The latest weekly Precious Metals newsletter from London-based specialist consultancy Metals Focus at last sees gold output growth grinding to a halt during the current year. Many commentators have been predicting this to happen almost every year since the metal price fell back sharply in 2011, largely ignoring new mega-projects already under construction and too far advanced to be dropped (like Pueblo Viejo in the Dominican Republic) and the industry’s propensity to switch to mining higher grades, where this was possible, to counter declining revenues. As a result of these trends annual global gold output has actually been rising over the past few years, albeit relatively slowly, but Metals Focus now sees this increasing output trend coming to a halt during the current year.
And along with the halt in increasing gold output, the consultancy sees All in Sustaining Costs (AISC) beginning to increase again. The newsletter notes global AISC rose in Q1 2017, both quarter on quarter(+4%) and year on year (+8%), driven by a recovery in some key producer currencies (most notably the South African rand), the general pickup in the commodities sector (which is fuelling an increase in labour expenses and the costs of mine-site consumables) and an increase in sustaining capital expenditure (as the industry looks to adequately reinvest following a period of austerity).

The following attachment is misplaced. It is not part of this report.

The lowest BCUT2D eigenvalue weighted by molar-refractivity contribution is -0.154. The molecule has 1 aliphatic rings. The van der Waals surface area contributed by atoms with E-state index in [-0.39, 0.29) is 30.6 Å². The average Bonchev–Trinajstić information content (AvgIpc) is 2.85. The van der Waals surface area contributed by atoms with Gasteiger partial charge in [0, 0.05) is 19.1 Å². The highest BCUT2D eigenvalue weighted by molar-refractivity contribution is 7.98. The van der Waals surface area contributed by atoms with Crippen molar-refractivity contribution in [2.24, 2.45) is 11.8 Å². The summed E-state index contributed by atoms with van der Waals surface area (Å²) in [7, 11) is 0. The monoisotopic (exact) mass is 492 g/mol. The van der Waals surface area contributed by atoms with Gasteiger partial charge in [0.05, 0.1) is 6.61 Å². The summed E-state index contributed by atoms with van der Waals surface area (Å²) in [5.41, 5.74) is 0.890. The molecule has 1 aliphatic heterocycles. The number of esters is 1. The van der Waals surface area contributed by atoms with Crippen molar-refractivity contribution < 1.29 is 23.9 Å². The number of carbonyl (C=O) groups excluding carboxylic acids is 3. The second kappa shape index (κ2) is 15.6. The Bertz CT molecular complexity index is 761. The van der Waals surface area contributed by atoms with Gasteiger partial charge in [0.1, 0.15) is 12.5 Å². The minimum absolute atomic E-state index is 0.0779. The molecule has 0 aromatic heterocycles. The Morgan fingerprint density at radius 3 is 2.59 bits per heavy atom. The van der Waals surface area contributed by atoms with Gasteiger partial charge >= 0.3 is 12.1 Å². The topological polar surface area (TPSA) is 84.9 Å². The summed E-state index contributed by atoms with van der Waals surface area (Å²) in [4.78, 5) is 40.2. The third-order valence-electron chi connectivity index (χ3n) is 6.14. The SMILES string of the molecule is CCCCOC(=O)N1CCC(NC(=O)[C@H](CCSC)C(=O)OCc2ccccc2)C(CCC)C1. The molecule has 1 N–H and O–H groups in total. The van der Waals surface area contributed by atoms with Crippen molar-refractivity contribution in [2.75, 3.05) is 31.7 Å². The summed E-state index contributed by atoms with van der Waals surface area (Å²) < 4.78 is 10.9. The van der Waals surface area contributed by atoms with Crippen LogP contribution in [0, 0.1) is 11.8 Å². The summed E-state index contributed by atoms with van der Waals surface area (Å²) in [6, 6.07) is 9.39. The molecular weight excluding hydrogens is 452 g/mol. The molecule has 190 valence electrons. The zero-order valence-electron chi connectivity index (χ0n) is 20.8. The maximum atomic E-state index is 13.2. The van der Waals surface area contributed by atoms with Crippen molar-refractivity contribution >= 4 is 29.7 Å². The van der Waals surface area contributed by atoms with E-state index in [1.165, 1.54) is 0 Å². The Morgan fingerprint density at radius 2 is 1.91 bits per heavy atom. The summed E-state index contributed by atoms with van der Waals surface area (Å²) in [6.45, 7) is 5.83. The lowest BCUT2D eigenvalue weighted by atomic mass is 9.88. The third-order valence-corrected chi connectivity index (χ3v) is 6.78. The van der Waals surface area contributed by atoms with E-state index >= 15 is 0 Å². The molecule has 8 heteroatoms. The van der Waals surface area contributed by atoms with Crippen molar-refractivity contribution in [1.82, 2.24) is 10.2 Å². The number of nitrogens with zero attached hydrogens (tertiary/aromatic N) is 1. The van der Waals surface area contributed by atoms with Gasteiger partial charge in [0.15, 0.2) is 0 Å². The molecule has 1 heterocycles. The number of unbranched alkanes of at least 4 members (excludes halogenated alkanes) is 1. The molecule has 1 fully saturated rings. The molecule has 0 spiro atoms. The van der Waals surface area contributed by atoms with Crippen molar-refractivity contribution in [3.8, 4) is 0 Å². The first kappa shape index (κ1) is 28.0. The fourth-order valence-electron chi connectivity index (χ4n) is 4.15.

Indeed, Metals Focus comments that the annual supply of new gold (as opposed to recycled material) has grown by around 800 tonnes since 2008, an increase of around 25-30%. It puts this growth trend down to being driven by production increases in countries like China, Russia and Mexico coupled with a number of new mine startups across Africa (outside of South Africa) and a recovery in more mature mining jurisdictions, such as Canada and Australia. But now it sees this increasing production pattern coming to an end. Could Peak Gold, so beloved of gold bulls actually be with us at last?
This post was published at Sharps Pixley